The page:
On this Saintless day, we note that in 1804, in the Notre Dame Cathedral in Paris, First Consul of the French Republic Napoléon Bonaparte crowned himself Emperor of the French, the first French Emperor in a thousand years.
In the classical French tradition kings underwent consecration (sacre) rather than a coronation because of the anointment conferred by the archbishop of Reims. Napoléon blended Roman imperial pageantry with the purported memory of Charlemagne, and the coronation was held in Paris in the somewhat involuntary presence of Pope Pius VII. Because the traditional royal crown had been destroyed during the French Revolution, the so-called Crown of Napoléon, made to look medieval and called the “crown of Charlemagne” for the occasion, was waiting on the altar. While the crown was new, the sceptre was reputed to have belonged to Charles V and the sword to Philip III. There were two orchestras with four choruses, numerous military bands playing heroic marches, and over three hundred musicians. A 400-voice choir performed Paisiello’s “Mass” and “Te Deum”. Having been thrice anointed by the Pope with a benediction, Napoléon unexpectedly turned and, forestalling the Pope, removed his laurel wreath and crowned himself (to mark his independence from the Church), and then crowned the kneeling Joséphine with a small crown surmounted by a cross, which he had first placed on his own head. According to government tallies, the entire cost of the coronation was over 8.5 million francs. (Eleven years later he was sitting on a rocky island a thousand miles west of the coast of Africa.)
Last night I found that our LSU College Football team has returned to the College Football Playoff Rankings, at #21. And our New Orleans Pelicans lost their game with the Memphis Grizzlies by the score of 104 to 113.
I woke up at 8:00 am, started the Weekly Computer Maintenance, did my my Bathroom Devotional Reading, finished the Weekly Computer Maintenance, did the Weekly Virus Scan, did my Internet Devotional Reading, and said the Fourth Day of my Novena to the Immaculate Conception. I then started my laundry, and ate my breakfast toast while reading the morning paper. Richard took a nap, and I finished addressing my Christmas Cards, and finished my laundry. Richard woke up at 12:15 pm, and I ironed my Casino pants, aprons, and shirts.
Richard and I left the house at 1:00 pm in the car; our first stop was the car wash, where we used one of the two coupons we had to wash the car. I mailed the Christmas Cards off at the collection boxes next to the Post Office, and at the Hit-n-Run Richard got gas for the car while I purchased my Powerball and Louisiana Lotto lottery tickets for tonight’s drawing. We then headed for Lafayette, and I finished reading the November 16th, 2015 issue of my Jesuit America magazine and started reading the November 23rd, 2015 issue of my Jesuit America magazine. We ate a late lunch at Zeus Greek and Lebanese Cafe, then went to Best Buy, where I purchased some necessary items. We then headed home; along the way I finished reading the November 23rd, 2015 issue of my Jesuit America magazine and read the December 2015 issue of Consumer Reports. At the Wal-Mart in Crowley Richard got some groceries.
We arrived home at 4:30 pm, and I watched Jeopardy!. Richard gathered up the trash and wheeled the trash bin out to the curb, then we lit the Advent Candle. I then retreated to the computer and did Advance Daily Update Drafts through next Tuesday. Michelle came by for a bit, and I put Richard’s Black Ice Screen Protector (which came in the mail today) on his Galaxy S-4. Tonight our New Orleans Pelicans are playing an away game with the Houston Rockets, and our LSU Men’s Basketball team is playing a home game with North Florida; I will give the scores of the games in tomorrow’s Daily Update. And once I finish this Daily Update, I will take a bath and do some reading.
Tomorrow is the Memorial of Saint Francis Xavier, Priest (died 1552), and the anniversary of when I was hired again by the casino (after being terminated, due to my colon cancer surgery and recovery) in 2001. I will start putting up Christmas Decorations tomorrow, and at some point we will go to the store for me to get my salad supplies. I will also make my lunch salads for Friday and Sunday.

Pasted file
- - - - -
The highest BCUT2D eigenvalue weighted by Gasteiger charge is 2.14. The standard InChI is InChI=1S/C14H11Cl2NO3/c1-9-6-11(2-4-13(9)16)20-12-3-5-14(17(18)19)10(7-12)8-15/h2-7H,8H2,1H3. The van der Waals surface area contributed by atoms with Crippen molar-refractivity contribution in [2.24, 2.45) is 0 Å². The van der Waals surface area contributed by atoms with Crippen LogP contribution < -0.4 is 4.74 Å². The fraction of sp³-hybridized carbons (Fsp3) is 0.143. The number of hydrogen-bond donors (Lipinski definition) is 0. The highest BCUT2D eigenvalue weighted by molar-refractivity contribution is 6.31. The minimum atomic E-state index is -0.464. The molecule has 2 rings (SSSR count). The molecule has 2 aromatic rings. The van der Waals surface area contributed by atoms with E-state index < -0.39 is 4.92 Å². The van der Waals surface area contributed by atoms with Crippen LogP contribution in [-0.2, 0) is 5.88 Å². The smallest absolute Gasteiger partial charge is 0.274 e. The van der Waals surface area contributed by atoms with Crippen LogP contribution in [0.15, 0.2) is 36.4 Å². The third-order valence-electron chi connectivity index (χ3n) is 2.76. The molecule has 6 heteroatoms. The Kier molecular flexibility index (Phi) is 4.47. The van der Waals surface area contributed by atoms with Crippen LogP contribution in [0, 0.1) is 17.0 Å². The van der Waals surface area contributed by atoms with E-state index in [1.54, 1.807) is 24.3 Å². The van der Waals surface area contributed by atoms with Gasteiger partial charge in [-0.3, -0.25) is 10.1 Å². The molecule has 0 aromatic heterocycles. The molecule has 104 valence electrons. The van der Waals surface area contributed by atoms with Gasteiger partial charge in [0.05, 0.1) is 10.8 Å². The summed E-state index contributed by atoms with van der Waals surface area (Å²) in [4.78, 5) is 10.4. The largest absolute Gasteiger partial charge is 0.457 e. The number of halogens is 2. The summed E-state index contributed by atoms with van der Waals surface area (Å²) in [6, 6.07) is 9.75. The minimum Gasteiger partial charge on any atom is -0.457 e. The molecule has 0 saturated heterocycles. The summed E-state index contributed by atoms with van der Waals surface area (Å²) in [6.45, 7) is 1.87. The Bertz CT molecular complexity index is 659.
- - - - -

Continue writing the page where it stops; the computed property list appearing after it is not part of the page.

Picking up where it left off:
Our Parting Quote on this Wednesday evening comes to us from Odetta, American singer, actress, guitarist, songwriter, and human rights activist. Born as Odetta Holmes in 1930 in Birmingham, Alabama, she grew up in Los Angeles, California, and studied music at Los Angeles City College while employed as a domestic worker, having had operatic training from the age of 13. Her mother hoped she would follow the same career path as Marian Anderson, but Odetta doubted a large black girl would ever perform at the Metropolitan Opera. Her first professional experience was in musical theater in 1944, as an ensemble member for four years with the Hollywood Turnabout Puppet Theatre, working alongside Elsa Lanchester; she later joined the national touring company of the musical Finian’s Rainbow in 1949. The next year she decided to concentrate on folksinging; she made her name by playing around the United States: at the Blue Angel nightclub (New York City), the hungry i (San Francisco), and the Tin Angel (San Francisco), where she and Larry Mohr recorded Odetta and Larry in 1954 for Fantasy Records. A solo career followed, with Odetta Sings Ballads and Blues (1956) and At the Gate of Horn (1957). In 1961 Martin Luther King, Jr. anointed her “The Queen of American folk music”. In the same year the duo Harry Belafonte and Odetta made #32 in the UK Singles Chart with the song “There’s a Hole in My Bucket”. Many Americans remember her performance at the 1963 civil rights movement’s march to Washington where she sang “O Freedom.” She considered her involvement in the Civil Rights movement as being “one of the privates in a very big army.”Odetta Sings Folk Songs was one of 1963′s best-selling folk albums. Broadening her musical scope, she used band arrangements on several albums rather than playing alone, and released music of a more “jazz” style music on albums like Odetta and the Blues (1962) and Odetta (1967). She gave a remarkable performance in 1968 at the Woody Guthrie memorial concert. She also acted in several films during this period, including Cinerama Holiday (1955), the film of William Faulkner’s Sanctuary (1961) and The Autobiography of Miss Jane Pittman (1974). In May 1975 she appeared on public television’s Say Brother program, performing “Give Me Your Hand” in the studio, in addition to speaking about her spirituality, the music tradition from which she drew, and her involvement in civil rights struggles. In 1976 Odetta performed in the U.S. Bicentennial opera Be Glad Then America by John LaMontaigne, as the Muse for America, with Donald Gramm, Richard Lewis and the Penn State University Choir and the Pittsburgh Symphony. The production was directed by Sarah Caldwell who was the director of the Opera Company of Boston at the time. Odetta released only two new albums in the 20-year period from 1977-1997: Movin’ It On in 1987 and a new version of Christmas Spirituals, produced by Rachel Faro, in 1988. Beginning in 1998, she re-focused her energies on recording and touring and her career took on a major resurgence. The new CD To Ella (recorded live and dedicated to her old friend Ella Fitzgerald upon hearing of her passing before walking on stage), was released in 1998 on Silverwolf Records, followed by three new releases on M.C. Records, which cemented a partnership with pianist/arranger/producer Seth Farber and record producer Mark Carpentieri, including: Blues Everywhere I Go, a 2000 Grammy Nominated blues/jazz band tribute album to the great lady blues singers of the 1920s and 1930s; Looking for a Home, a 2002 W.C. Handy Award nominated band tribute to Lead Belly; and the 2007 Grammy Nominated Gonna Let It Shine, a live album of gospel and spiritual songs supported by Seth Farber and The Holmes Brothers. These new recordings and an active world touring schedule created the demand for her guest star appearance on fourteen new albums of other artists (between 1999 and 2006), and the re-release of forty-five old Odetta albums and compilation appearances. On September 29, 1999, President Bill Clinton presented her with the National Endowment for the Arts’ National Medal of Arts. In 2004 Odetta was honored at the Kennedy Center with the “Visionary Award” along with a tribute performance by Tracy Chapman. In 2005, the Library of Congress honored her with its “Living Legend Award”. The 2005 documentary film No Direction Home, directed by Martin Scorsese, highlighted her musical influence on Bob Dylan, the subject of the documentary. The film contained an archive clip of Odetta performing “Waterboy” on TV in 1959, and her songs “Mule Skinner Blues” and “No More Auction Block for Me”. In 2006 Odetta opened shows for jazz vocalist Madeleine Peyroux; that same year she toured the US, Canada, and Europe accompanied by her pianist, which included being presented by the United States Embassy in Latvia as the keynote speaker at a Human Rights conference, and also in a concert in Riga’s historic 1,000 year old Maza Guild Hall. In December 2006 the Winnipeg Folk Festival honored her with their “Lifetime Achievement Award.” In February 2007 The International Folk Alliance gave an award to Odetta as “Traditional Folk Artist of the Year.” On January 21, 2008, Odetta was the Keynote Speaker at San Diego’s Martin Luther King, Jr. commemoration, followed by concert performances in San Diego, Santa Barbara, Santa Monica, and Mill Valley, in addition to being the sole guest for the evening on PBS-TV’s The Tavis Smiley Show. In the summer of 2008, at the age of 77, she launched another North American tour, with concerts in Albany, New York and other cities, singing strongly and confidently from a wheelchair. Her set in recent years included “This Little Light of Mine (I’m Gonna Let It Shine)”, Lead Belly’s “The Bourgeois Blues”, (Something Inside) So Strong”, “Sometimes I Feel Like a Motherless Child” and “House of the Rising Sun”. Her last concert before thousands of people was in San Francisco’s Golden Gate Park on October 4, 2008, for the Hardly Strictly Bluegrass Festival, and her last performance was at Hugh’s Room in Toronto on October 25, 2008. She had hoped to perform at President Barack Obama’s inauguration in January 2009 (died 2008): “No one can dub you with dignity. That’s yours to claim.”